“You know the Brooklyn College athletic field?” he asked me. I affirmed that I did. “The circus used to visit that ground before the field was there. I’d go every time, as it was right by my elementary school.” I couldn’t believe it, this cosmic coincidence. When I’m lonely or feeling blue, it gives me solace to know that this land isn’t so strange to me after all, that I have some amorphous birthright to this place, where my grandfather spent his childhood. It makes me feel more at home, knowing that a house with strong family ties is just a few blocks away, and if I wished I could go see it, go see where Nicholas DePasquale II spent his tender youth. That house on East 19th street still holds quite the family significance, though we’ve long since moved out and the house has long since been sold. My great great grandma passed away there, taken by a heart attack right there in my grandpa’s arms when he was just a boy. It was at that moment that my grandpa vowed to become a cardiologist, having had his life affected so drastically and so tragically by the human heart. His profession and dedication built a bountiful life for my father, aunts, and uncles. He worked fastidiously and diligently, becoming one of the best cardiologists in New York, being named so officially by New York Magazine. He wrote a landmark book on Electrocardiography that, in the dedication, contains the names of my aunts, uncles, and grandma. Seeing that dedication as a child made me wildly proud, though I did not know what the feeling of pride exactly was. In 2002, he was named Chief of Cardiology at Lenox Hill Hospital, where he worked well into his 80s, even while being stricken by Parkinson’s. So, we owe a lot to that house in Midwood. I don’t know where we’d be as a family had my grandfather not experienced the shocking yet motivating death of his grandma. I know for a fact he’d be successful, as he possesses a strong natural proclivity for just about anything – but I doubt so many of our family members would have taken up medicine to follow in his footsteps. In this way, we have been shaped irreversibly by Brooklyn, and the human heart, too.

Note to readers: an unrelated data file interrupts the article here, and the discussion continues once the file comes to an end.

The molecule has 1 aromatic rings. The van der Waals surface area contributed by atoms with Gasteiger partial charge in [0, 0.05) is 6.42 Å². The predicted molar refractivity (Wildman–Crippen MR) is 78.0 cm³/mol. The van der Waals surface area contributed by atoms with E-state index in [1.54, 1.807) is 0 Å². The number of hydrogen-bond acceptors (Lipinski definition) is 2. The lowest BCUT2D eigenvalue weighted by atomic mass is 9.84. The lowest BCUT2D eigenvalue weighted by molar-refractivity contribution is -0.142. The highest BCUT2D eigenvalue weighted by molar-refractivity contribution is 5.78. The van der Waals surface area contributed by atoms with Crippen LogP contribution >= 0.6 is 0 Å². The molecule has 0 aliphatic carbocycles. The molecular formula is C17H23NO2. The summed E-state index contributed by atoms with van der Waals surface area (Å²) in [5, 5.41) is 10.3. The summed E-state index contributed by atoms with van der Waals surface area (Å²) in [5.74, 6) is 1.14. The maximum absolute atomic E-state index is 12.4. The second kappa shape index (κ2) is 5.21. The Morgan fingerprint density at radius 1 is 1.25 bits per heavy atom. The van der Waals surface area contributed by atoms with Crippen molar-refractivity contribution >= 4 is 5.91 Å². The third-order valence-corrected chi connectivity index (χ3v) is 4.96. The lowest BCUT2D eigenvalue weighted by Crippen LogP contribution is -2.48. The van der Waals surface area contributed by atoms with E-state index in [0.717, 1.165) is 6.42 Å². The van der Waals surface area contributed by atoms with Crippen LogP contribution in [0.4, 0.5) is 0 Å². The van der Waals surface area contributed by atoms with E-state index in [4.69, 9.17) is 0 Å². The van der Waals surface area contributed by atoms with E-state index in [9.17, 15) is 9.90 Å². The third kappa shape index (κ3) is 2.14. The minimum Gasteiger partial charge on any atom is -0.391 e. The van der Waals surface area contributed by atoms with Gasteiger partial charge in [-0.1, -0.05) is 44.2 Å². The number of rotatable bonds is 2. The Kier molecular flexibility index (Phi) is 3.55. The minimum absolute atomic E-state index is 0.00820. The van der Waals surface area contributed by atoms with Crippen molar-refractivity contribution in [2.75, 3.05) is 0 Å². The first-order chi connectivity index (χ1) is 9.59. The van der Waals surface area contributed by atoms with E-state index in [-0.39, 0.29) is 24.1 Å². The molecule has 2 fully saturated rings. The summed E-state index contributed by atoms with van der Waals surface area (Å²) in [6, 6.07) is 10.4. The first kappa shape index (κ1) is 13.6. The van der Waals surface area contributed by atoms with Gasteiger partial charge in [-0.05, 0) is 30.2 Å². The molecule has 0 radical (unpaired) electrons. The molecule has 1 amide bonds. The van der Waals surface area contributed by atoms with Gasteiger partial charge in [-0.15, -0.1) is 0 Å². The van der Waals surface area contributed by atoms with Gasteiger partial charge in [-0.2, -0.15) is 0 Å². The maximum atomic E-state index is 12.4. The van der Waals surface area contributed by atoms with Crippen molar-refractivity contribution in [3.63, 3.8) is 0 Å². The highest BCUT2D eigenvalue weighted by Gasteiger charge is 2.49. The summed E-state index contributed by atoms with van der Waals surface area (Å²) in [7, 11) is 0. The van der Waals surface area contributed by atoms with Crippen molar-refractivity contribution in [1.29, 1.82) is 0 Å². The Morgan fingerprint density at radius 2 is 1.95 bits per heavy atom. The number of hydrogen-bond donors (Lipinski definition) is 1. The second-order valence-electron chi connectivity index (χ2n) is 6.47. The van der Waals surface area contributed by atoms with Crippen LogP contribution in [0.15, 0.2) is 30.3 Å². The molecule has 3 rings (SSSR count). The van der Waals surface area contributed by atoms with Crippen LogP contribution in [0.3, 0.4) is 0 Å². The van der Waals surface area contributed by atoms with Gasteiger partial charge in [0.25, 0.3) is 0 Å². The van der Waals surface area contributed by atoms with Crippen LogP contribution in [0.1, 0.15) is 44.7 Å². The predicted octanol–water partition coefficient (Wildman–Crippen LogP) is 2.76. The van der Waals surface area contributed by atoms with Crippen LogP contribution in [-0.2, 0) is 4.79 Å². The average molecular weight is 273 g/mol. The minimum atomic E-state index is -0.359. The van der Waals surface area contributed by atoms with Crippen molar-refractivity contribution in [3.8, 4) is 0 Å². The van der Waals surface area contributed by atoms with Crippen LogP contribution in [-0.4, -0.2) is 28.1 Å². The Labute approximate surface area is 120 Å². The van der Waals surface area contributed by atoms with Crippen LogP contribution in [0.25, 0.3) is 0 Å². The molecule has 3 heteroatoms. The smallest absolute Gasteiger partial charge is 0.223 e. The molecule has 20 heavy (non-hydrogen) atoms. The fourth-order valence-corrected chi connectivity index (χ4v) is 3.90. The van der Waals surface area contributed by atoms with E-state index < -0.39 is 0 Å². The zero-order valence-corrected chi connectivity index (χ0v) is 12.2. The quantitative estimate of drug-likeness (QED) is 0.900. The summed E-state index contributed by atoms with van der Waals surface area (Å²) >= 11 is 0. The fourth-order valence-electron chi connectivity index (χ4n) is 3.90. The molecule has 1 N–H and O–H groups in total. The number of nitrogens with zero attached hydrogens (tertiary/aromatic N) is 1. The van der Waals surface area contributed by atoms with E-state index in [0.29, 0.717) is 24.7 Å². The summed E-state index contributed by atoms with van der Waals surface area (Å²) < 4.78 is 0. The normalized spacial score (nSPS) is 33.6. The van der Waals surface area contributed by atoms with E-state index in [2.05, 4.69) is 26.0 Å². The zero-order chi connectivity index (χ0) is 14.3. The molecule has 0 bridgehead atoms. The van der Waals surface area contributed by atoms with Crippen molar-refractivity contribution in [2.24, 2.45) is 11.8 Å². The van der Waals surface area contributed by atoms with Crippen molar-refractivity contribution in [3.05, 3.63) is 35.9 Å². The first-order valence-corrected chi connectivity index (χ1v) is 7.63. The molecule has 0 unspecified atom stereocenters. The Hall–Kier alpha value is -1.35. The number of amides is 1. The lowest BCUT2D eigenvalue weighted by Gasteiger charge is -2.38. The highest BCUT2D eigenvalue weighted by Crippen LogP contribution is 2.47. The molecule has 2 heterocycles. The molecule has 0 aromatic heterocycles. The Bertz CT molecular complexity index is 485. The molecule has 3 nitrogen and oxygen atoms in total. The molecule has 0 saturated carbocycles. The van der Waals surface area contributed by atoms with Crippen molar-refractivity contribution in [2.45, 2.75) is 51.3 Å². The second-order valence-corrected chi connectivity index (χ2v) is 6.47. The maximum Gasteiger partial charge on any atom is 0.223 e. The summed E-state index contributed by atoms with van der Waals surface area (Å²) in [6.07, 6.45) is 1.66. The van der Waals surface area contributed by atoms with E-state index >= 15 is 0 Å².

As we go into 2014 and I reflect on the immigration of my paternal great grandparents, just a tile in the cultural mosaic of my heritage, I realize the importance of remembering, acknowledging, and respecting one’s past. Our personal histories- going back generations – have truly made us who we are, though as human beings we naturally fight the idea of having no control over things. We need to realize and respect our forefathers and mothers, our true determinants. Our ancestors have an absolute and indelible effect on our lives; had their cosmic paths unfurled differently, we certainly would not be the same people. To me, this is a remarkable revelation. We owe so much to people we hardly knew, yet people we are intimately and immutably connected to.
In addition to being Italian, I am also Irish, German, and minutely English. So why did I choose this story, and not all of the other ones that I perhaps could have? I believe in the significance of names – names bear so much history and life and memory. My family name is DePasquale, coming from Nicholas DePasquale I of Bari, and from the men, unknown to me, that came before him. This name has come to mean very much to me as I explore my family’s past – it is a proud name, but it is not without its fair share of pain. “DePasquale” literally means “of Easter.” While this exact significance in terms of our family origin is still a mystery, just having a concrete translation is a sort of quiet comfort in itself. I don’t particularly care for Easter, but it holds a special place in my heart due to the special place it occupies in my name. In full, I am Happy Christmas of Easter. Festive, isn’t it?
We should all know where our family names come from, as they have more bearing on our lives than most people are aware of. Names revel in triumph, endure travail, and ultimately survive, bequeathing their swollen histories, tender memories, and deep battle scars unto their nascent inheritors. By writing this story I am paying homage to our collective history, acknowledging its distant yet heavy influence on my life. I feel that I am finally coming to understand the complexities and simplicities, joys and sorrows of the DePasquales. I am, as we all must, learning my past so I may brave my future.